Wednesday, 23 June 2010

Cousin Bette

Another masterpiece from the Master of Society Honore de Balzac, and the book named COUSIN BETTE. I have read many of his books either in English or other languages, but so far this novel has captivated my mind and my soul with his wittiness and sophistication regarding the human condition in the society. Are women really that devilishly clever and strong survivors; are men really so weak and totally depended on their sexual needs???

“Hortense was the wife and Valerie was the mistress. Many men want to have these two editions of the same work, although it is a clear proof of inferiority in a man if he is unable to make his wife his mistress. The need for variety in this respect is a sign of inadequacy.

Fidelity will always be the essence of love, the indication of an enormous power, the power that makes the poet. A man should find all women in his wife, as the starveling poets of the seventeenth century made Irises and Chloes of their Manons.”

“Only her knowledge of the law and of the world enabled her to control that the natural quickness of temper with which country people, like savages, pass from feeling to action.

And that, perhaps, is the whole difference between natural man and civilized men. The savage has feeling only, the civilized men has feelings and ideas. Moreover, the savage’s brain receives, as it were, few impressions. He is than entirely at the mercy of the feeling that pervades him, while in the civilized man ideas descent into the heart, which they transform. The civilized man has a thousand interests, several feelings, while the savage accepts only one idea at a time. That is the cause of the momentary advantage of a child over his parents, and advantage which is no longer there once his desire is satisfied. In man in a state of nature, however, the cause persists.”

“The moralist cannot deny that, generally, well-bred, very dissolute people are much more agreeable than the virtuous. Having crimes to compensate for, they seek indulgence in advance by being lenient with their judges’ failings and have the reputation of being delightful. Although there are charming people amongst the virtuous, virtue thinks itself fine enough on its own, so that it can dispense with making any special effort. And than the genuinely virtuous (for we must except hypocrites) are nearly always a little unsure of their position. They think they have been cheated in the great market of life and they speak a little sharply, like people who claim to be misunderstood.”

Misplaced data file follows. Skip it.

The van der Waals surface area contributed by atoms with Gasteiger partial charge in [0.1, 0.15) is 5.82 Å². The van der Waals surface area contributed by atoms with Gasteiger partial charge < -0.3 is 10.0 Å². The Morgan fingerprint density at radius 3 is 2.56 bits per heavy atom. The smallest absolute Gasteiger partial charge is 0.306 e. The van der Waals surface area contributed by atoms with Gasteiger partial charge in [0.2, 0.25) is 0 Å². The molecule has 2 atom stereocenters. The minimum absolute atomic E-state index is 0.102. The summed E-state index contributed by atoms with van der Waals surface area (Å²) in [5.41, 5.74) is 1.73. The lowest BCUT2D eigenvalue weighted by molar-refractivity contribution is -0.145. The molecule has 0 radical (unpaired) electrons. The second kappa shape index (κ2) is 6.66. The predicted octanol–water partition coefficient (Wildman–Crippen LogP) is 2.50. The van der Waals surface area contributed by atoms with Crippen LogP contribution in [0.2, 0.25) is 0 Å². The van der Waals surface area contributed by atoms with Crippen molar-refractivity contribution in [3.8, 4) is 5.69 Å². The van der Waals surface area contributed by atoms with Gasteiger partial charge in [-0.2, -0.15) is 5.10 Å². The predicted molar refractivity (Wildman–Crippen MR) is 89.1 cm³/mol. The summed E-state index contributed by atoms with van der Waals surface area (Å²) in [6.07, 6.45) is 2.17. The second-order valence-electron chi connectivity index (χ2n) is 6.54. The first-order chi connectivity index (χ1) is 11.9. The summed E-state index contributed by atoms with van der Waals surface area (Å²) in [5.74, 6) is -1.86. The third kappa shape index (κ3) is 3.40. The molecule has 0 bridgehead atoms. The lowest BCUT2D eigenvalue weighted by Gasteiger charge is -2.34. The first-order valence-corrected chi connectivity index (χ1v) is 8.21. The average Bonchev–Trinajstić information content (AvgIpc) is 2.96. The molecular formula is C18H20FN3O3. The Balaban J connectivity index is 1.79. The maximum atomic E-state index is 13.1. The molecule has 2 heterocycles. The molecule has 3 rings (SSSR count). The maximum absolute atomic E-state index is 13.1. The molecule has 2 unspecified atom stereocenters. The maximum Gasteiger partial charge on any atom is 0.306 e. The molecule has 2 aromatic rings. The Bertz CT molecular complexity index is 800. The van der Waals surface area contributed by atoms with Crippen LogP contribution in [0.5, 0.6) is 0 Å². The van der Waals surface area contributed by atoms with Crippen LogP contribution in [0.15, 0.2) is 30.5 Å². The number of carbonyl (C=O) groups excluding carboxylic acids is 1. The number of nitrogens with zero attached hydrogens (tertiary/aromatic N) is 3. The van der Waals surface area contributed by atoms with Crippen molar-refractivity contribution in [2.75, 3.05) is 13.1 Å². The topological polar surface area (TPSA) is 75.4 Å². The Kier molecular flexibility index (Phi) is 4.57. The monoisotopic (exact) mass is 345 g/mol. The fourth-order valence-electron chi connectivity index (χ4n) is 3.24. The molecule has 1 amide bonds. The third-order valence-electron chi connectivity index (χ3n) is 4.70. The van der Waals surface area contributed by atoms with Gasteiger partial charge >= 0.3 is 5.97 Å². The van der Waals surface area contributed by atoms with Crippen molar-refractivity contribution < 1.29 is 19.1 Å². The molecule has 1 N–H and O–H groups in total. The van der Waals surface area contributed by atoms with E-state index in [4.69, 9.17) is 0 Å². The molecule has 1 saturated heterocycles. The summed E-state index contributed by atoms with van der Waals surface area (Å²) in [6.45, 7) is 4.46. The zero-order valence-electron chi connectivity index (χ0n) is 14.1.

“A man of the Empire, accustomed to the style of the Empire, Hulot could know nothing of the ways of the modern love, the new scruples, the different modes of conversation invented since 1830, in which the poor, weak woman succeeds in being considered the victim of her lover’s desire, a kind of sister of charity tending wounds, a self-sacrificing angel.

This new art of love uses an enormous number of pious words to do the devil’s work. Passion is a martyrdom. Love aspires to the ideal, to the infinite, and both parties want to become better through love. All these fine phrases are a pretext for being even more ardent in practice, more frenzied in the final surrender, than in the past. This hypocrisy, characteristic of our age, has debased the art of love. Love claims to be two angels but they behave like two devils if they have the chance.”

Enjoy the rest of the book :)

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